New Domino inkjet caters for track-and-trace

Domino G-SeriesAs pharmaceutical manufacturers around the world start down the path of serialising their products, printing technology suppliers are stepping up with new systems to make coding faster and more robust.

That includes Domino Printing Sciences, which recently introduced a new product in its thermal inkjet printer range - the G series - that has been designed to cater for the needs of manufacturers seeking to print 2D bar codes and other machine readable formats in order to fulfil track-and-trace requirements.

It is particularly well suited for printing datamatrix codes such as will be used in the pilot project currently being run in Sweden by the European Federation of Pharmaceutical Industry Associations (EFPIA), according to Domino UK Ltd's pharma business manager, Simon Smith.

"The G series allows you to print high-quality, 2D datamatrix barcodes at speed on the production line," he said in a recent interview. 

The system has a maximum speed of 300 metres per minute, but can handle a 2D datamatrix, as well as four lines of other code, at a speed of around 100m/min, he added.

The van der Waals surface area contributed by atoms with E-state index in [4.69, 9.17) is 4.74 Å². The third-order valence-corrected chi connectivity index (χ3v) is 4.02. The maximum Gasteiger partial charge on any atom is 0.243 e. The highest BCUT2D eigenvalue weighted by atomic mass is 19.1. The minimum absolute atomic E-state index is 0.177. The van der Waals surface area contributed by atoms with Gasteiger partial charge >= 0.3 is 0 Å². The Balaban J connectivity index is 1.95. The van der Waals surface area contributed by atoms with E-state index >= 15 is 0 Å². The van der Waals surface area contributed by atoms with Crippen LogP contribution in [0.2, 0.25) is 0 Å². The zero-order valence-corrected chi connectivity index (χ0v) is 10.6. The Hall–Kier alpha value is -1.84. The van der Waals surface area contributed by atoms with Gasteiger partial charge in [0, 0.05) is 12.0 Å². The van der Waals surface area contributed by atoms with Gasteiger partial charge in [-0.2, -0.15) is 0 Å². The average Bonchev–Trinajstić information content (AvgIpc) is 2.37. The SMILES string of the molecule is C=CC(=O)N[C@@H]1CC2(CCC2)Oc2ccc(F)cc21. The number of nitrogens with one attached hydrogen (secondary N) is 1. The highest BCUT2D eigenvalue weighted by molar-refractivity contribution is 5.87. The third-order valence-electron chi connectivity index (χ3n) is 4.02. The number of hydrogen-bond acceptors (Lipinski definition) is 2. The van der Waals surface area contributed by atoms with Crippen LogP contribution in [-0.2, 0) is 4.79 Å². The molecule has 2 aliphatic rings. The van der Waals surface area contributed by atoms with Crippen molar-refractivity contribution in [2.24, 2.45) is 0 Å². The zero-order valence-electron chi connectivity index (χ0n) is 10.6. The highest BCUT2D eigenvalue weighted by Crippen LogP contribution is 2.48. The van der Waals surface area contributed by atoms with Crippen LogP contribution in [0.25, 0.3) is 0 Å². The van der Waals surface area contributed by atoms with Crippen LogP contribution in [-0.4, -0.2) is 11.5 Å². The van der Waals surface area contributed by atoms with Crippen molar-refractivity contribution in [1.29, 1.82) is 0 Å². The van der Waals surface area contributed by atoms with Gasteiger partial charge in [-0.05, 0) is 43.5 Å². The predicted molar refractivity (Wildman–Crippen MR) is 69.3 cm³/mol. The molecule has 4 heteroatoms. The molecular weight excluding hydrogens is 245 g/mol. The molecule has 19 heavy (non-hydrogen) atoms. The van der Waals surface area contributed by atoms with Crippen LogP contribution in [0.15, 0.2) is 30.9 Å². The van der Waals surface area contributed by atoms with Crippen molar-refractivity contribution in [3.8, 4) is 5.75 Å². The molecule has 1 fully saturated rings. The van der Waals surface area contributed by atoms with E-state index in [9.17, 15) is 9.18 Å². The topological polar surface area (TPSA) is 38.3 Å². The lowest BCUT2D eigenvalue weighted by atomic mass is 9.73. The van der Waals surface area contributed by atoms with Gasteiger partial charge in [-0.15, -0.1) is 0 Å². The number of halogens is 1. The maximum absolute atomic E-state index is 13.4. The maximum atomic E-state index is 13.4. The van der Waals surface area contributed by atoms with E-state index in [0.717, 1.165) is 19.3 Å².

"Traditional printing technologies, such as continuous inkjet, would run that task at a speed of around 10m/min to achieve high-quality," according to Smith.

The G-Series also offers both water- and solvent-based inks, a feature which is unique in the marketplace, he added. Historically, thermal inkjet printers have made use of water-based inks, which means they can only print onto porous substrates. Domino's use of ethanol-based inks means that printing can also be done on varnished surfaces.

The G-Series' intelligent printhead is another asset in the fight against counterfeiting, as up to four can be synchronised via a single controller that works in real-time to process and queue up to 16 messages in the print buffer.

The result is a print solution capable of fulfilling "complex coding and marking requirements simultaneously on four different production lines with different ink types," according to Domino.

Domino acquired the technology underpinning the G-Series along with German company Alternative Printing Services GmbH at the end of 2008, to complement its other printing technologies such as the D-series laser coding systems, which also have applications in the track-and-trace arena.

"This completes the range of coding technologies at Domino, from product to pallet," said Smith. "We can now supply coders that work on blisters, cartons and flexible packaging, shipping cartons and pallets - a real end-to-end offering."

Domino has a partnership in place with packaging security systems specialist Laetus and OCS Checkweighers to provide a single, integrated system for track-and-trace applications.

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